Field Trip Teaches Students to Learn from the Holocaust and Combat Hate

This week, Jewish Federation's Manager of Community Relations and Israel Engagement, Dan Rozett, joined an interfaith group of students from local schools and houses of worship at the United States Holocaust Memorial Museum in Washington, D.C — a Daniel Pearl Education Center program aimed to help young people understand how the consequences of hate speech can lead to violence and genocide if not addressed.

At the museum, Rozett spoke to the students about the importance of Holocaust and genocide education in combating antisemitism, hate, and bigotry. “This trip gave kids a chance to see just how the Holocaust unfolded,” said Rozett. “It served as an important reminder to never stay silent, but rather to call out hate every time, in every form.”

Rozett participated in the trip due to his role managing Federation’s Jewish Community Relations Council (JCRC), whose mission includes empowering the community to combat antisemitism, and Federation’s long-standing relationship with the Daniel Pearl Education Center, who graciously invited him to address the group.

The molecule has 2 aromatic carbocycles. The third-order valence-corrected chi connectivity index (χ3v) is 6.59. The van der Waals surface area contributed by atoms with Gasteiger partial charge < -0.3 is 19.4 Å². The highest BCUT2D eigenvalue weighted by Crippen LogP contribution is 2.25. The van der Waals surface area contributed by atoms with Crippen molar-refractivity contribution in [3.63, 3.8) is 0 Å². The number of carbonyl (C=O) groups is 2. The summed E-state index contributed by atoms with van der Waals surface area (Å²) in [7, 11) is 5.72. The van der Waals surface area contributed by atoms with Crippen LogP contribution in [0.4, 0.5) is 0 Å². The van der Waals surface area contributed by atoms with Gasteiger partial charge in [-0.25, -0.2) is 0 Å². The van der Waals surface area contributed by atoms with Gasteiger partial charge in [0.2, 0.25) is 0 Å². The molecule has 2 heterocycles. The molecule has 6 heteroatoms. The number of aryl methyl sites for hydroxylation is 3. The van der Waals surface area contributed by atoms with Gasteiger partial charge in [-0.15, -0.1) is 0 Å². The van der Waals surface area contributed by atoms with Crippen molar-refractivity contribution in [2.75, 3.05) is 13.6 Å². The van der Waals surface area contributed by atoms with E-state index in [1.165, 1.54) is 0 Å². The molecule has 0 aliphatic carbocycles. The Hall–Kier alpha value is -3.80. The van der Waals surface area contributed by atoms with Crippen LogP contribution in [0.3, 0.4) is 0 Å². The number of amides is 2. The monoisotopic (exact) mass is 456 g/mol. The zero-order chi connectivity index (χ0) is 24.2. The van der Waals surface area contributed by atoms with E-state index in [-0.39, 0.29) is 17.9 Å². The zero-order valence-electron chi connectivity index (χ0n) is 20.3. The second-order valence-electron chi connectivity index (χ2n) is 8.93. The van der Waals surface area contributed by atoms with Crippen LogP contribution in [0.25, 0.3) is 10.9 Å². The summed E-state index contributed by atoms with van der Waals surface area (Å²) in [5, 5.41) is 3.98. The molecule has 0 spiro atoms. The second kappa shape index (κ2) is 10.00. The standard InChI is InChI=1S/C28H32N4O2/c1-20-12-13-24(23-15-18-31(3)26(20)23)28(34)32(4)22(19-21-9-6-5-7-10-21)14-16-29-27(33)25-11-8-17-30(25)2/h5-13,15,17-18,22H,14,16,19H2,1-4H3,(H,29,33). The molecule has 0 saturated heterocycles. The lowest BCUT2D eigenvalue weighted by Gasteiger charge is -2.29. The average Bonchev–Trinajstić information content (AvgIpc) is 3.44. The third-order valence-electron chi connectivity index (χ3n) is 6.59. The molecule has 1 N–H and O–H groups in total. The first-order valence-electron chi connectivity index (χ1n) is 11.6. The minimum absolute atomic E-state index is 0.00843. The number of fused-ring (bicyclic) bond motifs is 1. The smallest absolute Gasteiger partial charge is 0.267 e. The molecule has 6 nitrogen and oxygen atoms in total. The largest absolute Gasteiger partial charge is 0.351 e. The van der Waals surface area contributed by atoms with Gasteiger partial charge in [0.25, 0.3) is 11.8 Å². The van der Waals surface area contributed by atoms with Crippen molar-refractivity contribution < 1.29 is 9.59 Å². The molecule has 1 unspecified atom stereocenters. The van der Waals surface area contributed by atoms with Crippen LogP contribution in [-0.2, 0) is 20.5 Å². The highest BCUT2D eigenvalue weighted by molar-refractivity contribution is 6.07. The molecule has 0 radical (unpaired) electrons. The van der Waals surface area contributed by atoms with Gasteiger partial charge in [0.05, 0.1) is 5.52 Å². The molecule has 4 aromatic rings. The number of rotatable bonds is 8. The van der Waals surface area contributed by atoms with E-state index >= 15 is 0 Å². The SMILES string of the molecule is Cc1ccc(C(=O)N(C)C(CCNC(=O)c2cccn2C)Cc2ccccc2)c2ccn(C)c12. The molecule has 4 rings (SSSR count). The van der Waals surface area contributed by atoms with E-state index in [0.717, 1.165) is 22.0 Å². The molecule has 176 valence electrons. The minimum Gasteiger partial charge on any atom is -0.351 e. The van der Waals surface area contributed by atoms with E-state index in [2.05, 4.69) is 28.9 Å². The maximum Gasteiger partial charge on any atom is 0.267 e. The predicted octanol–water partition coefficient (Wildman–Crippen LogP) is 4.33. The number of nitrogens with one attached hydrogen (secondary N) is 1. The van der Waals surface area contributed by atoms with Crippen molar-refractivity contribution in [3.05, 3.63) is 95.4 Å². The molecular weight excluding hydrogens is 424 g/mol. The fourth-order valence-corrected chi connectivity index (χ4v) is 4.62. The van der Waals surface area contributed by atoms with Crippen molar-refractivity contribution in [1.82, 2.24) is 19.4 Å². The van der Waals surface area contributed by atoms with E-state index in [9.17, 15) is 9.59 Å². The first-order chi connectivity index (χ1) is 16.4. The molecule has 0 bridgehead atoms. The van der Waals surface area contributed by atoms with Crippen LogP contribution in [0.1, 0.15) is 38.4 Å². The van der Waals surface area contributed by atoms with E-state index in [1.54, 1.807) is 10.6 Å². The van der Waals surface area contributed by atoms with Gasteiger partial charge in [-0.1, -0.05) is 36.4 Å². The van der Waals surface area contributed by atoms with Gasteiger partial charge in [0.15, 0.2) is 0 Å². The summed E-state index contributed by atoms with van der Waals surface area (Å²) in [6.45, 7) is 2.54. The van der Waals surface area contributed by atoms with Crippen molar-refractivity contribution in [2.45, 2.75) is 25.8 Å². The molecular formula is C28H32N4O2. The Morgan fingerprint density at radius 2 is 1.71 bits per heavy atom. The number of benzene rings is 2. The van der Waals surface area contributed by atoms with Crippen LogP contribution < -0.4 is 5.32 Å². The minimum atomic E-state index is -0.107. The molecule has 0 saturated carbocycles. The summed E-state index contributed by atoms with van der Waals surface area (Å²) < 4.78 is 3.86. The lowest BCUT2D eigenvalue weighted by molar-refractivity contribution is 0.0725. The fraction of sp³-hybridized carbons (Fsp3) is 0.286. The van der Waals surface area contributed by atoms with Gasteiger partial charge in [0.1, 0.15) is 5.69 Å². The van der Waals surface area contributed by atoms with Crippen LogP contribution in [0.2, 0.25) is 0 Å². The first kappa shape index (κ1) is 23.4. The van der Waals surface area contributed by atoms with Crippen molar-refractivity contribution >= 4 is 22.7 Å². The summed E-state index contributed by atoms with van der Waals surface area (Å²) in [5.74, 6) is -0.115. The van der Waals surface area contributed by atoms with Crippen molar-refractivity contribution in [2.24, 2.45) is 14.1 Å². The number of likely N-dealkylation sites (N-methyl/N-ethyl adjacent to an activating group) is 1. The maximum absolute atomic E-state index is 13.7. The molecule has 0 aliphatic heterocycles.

Interestingly, this year’s Pearl Center trip coincides with the JCRC’s current work with NJ State Senator Vin Gopal and the NJ Senate Education Committee to improve Holocaust and genocide education in NJ public schools. Holocaust and genocide education is mandated in the state of NJ, however, there is no uniform structure or set curriculum.

S3145, which was recently passed by the NJ Senate Education Committee, and a companion bill A4720 in the NJ Assembly, slated for a vote in the coming weeks, are important first steps to address and improve Holocaust and genocide education standards.

Federation is expected to provide testimony to the NJ Assembly Education Committee about bill A4720 and will continue to advocate for the measure as it did S3145. 

The JCRC continues to work with Sen. Gopal’s office on further steps, coordinate with the NJ Commission on Holocaust Education regarding the Holocaust and genocide curriculum, and inform local students on the importance of addressing bias and intolerance.

For more information about the JCRC, visit


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